|Susan Brennan (Stony Brook University)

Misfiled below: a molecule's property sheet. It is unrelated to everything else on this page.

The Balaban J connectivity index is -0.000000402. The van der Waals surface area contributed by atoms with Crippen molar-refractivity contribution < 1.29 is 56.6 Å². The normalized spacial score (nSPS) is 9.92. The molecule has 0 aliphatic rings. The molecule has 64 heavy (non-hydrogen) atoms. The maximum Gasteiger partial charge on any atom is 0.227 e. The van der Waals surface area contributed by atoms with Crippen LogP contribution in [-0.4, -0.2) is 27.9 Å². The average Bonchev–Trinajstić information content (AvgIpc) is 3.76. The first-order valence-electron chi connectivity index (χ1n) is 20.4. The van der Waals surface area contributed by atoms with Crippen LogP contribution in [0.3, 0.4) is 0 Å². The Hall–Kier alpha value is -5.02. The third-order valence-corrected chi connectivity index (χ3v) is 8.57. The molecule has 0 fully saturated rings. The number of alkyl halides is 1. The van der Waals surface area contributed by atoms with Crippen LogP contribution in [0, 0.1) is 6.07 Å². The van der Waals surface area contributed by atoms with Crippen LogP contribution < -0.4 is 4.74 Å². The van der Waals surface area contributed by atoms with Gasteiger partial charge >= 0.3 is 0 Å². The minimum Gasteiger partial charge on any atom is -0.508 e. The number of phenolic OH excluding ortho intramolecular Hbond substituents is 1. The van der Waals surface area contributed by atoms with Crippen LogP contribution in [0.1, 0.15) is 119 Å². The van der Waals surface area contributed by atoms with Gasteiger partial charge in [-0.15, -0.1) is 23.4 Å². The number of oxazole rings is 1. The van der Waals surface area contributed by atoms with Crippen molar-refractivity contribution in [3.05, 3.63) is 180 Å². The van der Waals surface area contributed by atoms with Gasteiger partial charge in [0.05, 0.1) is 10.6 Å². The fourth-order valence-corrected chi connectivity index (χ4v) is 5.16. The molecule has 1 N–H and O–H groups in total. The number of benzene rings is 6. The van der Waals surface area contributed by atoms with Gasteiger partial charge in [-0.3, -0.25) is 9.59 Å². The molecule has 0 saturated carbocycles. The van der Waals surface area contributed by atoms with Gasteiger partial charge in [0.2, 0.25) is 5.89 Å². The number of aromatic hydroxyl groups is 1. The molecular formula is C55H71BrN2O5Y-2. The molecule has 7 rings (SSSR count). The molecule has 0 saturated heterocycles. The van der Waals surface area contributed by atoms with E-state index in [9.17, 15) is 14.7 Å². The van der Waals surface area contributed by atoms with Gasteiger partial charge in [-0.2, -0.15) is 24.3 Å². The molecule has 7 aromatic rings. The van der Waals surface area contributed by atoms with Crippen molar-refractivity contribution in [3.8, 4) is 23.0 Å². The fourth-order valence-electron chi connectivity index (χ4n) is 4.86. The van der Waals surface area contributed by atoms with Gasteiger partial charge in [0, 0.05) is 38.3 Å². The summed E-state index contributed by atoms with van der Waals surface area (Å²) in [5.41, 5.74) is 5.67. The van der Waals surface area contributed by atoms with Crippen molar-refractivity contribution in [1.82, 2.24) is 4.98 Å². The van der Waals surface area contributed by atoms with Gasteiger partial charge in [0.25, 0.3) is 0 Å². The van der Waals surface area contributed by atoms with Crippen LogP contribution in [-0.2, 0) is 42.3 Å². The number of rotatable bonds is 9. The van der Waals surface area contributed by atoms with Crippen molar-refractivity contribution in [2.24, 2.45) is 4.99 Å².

Abstract: What is dialogue, anyway—language produced in alternating turns by two or more speakers? A way to collaboratively accomplish a task or transaction with an agent, whether human or computer? An interactive process by which two people entrain and coordinate their behaviors and mental states? A corpus that can be analyzed to answer a research question? The ways in which researchers conceptualize dialogue affect the assumptions and decisions they make about how to design an experiment, collect or code a corpus, or build a system. Often such assumptions are not explicit. Researchers may decide to characterize, stage, control, or entirely ignore such potentially key factors as the task two people are charged with, their identities, their common ground, or the medium in which dialogue is conducted. Such decisions, especially when left implicit, can affect the products and processes of dialogue in substantial but unanticipated ways; in fact, they can change the results of an experiment. As one example, spoken dialogue experiments often use a simulated partner or confederate in the role of speaker or addressee; just how the confederate is deployed reflects the researcher's explicit theory and implicit assumptions about the nature of dialogue. As another example, sometimes experiments place people in infelicitous situations; this can change the kind of language game people think they're playing. I will cover some implicit assumptions about the nature of dialogue that affect the risks researchers take, and highlight pairs of studies that have found different results, perhaps due to these assumptions. Speaker's Bio: Susan Brennan is Professor of Psychology in the Cognitive Science Program at Stony Brook University (State University of New York), with joint appointments in the Departments of Linguistics and Computer Science. She received her Ph.D. in Cognitive Psychology from Stanford University with a focus on psycholinguistics; her M.S. is from the MIT Media Lab, where she worked on computer-generated caricature and teleconferencing interfaces; and her B.A. is in cultural anthropology from Cornell University. She has worked in industry at Atari Research, Hewlett-Packard Labs, and Apple Computer. Her research interests span language processing in conversation, joint attention, partner-specific adaptation during interactive dialogue, the production and comprehension of referring expressions, lexical entrainment, discourse functions of prosody and intonation, speech disfluencies, multimodal communication, social/ cognitive neuroscience, natural language and speech interfaces to computers, spoken dialogue systems, and repair in human and human-computer dialogue. She has used eye-tracking both as a method for studying the incremental comprehension and production of spontaneous speech and as a channel in computer-mediated communication. A currently funded project is "Communication in the Global University: A Longitudinal Study of Language Adaptation at Multiple Timescales in Native- and Non-Native Speakers." She is temporarily on leave from Stony Brook University in order to serve as Program Director for NSF's oldest program, the Graduate Research Fellowship Program in the Division of Graduate Education.